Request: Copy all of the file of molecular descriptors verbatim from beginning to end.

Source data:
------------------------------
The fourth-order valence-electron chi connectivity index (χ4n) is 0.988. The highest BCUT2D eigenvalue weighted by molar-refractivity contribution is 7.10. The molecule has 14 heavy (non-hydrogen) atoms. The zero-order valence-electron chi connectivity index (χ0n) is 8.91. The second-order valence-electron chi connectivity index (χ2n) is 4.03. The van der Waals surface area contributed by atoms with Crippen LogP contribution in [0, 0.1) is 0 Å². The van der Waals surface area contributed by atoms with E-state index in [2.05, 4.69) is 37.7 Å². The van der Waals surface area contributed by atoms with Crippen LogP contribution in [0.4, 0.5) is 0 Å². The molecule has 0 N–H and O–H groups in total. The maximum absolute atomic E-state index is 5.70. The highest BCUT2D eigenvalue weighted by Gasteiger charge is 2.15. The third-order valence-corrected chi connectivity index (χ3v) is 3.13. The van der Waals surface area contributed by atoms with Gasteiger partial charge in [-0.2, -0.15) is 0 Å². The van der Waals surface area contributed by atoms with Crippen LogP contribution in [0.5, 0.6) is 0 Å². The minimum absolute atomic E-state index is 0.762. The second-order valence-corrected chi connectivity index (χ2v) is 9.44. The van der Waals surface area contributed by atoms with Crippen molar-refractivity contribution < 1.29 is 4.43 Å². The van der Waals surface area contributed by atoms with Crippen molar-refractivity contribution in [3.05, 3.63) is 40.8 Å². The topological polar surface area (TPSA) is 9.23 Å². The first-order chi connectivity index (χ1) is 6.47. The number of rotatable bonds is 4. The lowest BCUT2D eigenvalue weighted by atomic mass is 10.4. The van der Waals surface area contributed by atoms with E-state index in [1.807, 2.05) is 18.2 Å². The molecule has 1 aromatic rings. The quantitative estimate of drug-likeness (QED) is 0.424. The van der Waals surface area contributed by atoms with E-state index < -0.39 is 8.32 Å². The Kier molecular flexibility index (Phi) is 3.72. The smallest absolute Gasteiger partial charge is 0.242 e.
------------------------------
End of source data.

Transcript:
The fourth-order valence-electron chi connectivity index (χ4n) is 0.988. The highest BCUT2D eigenvalue weighted by molar-refractivity contribution is 7.10. The molecule has 14 heavy (non-hydrogen) atoms. The zero-order valence-electron chi connectivity index (χ0n) is 8.91. The second-order valence-electron chi connectivity index (χ2n) is 4.03. The van der Waals surface area contributed by atoms with Crippen LogP contribution in [0, 0.1) is 0 Å². The van der Waals surface area contributed by atoms with E-state index in [2.05, 4.69) is 37.7 Å². The van der Waals surface area contributed by atoms with Crippen LogP contribution in [0.4, 0.5) is 0 Å². The molecule has 0 N–H and O–H groups in total. The maximum absolute atomic E-state index is 5.70. The highest BCUT2D eigenvalue weighted by Gasteiger charge is 2.15. The third-order valence-corrected chi connectivity index (χ3v) is 3.13. The van der Waals surface area contributed by atoms with Gasteiger partial charge in [-0.2, -0.15) is 0 Å². The van der Waals surface area contributed by atoms with Crippen LogP contribution in [0.5, 0.6) is 0 Å². The minimum absolute atomic E-state index is 0.762. The second-order valence-corrected chi connectivity index (χ2v) is 9.44. The van der Waals surface area contributed by atoms with Crippen molar-refractivity contribution < 1.29 is 4.43 Å². The van der Waals surface area contributed by atoms with Crippen molar-refractivity contribution in [3.05, 3.63) is 40.8 Å². The topological polar surface area (TPSA) is 9.23 Å². The first-order chi connectivity index (χ1) is 6.47. The number of rotatable bonds is 4. The lowest BCUT2D eigenvalue weighted by atomic mass is 10.4. The van der Waals surface area contributed by atoms with E-state index in [1.807, 2.05) is 18.2 Å². The molecule has 1 aromatic rings. The quantitative estimate of drug-likeness (QED) is 0.424. The van der Waals surface area contributed by atoms with E-state index < -0.39 is 8.32 Å². The Kier molecular flexibility index (Phi) is 3.72. The smallest absolute Gasteiger partial charge is 0.242 e.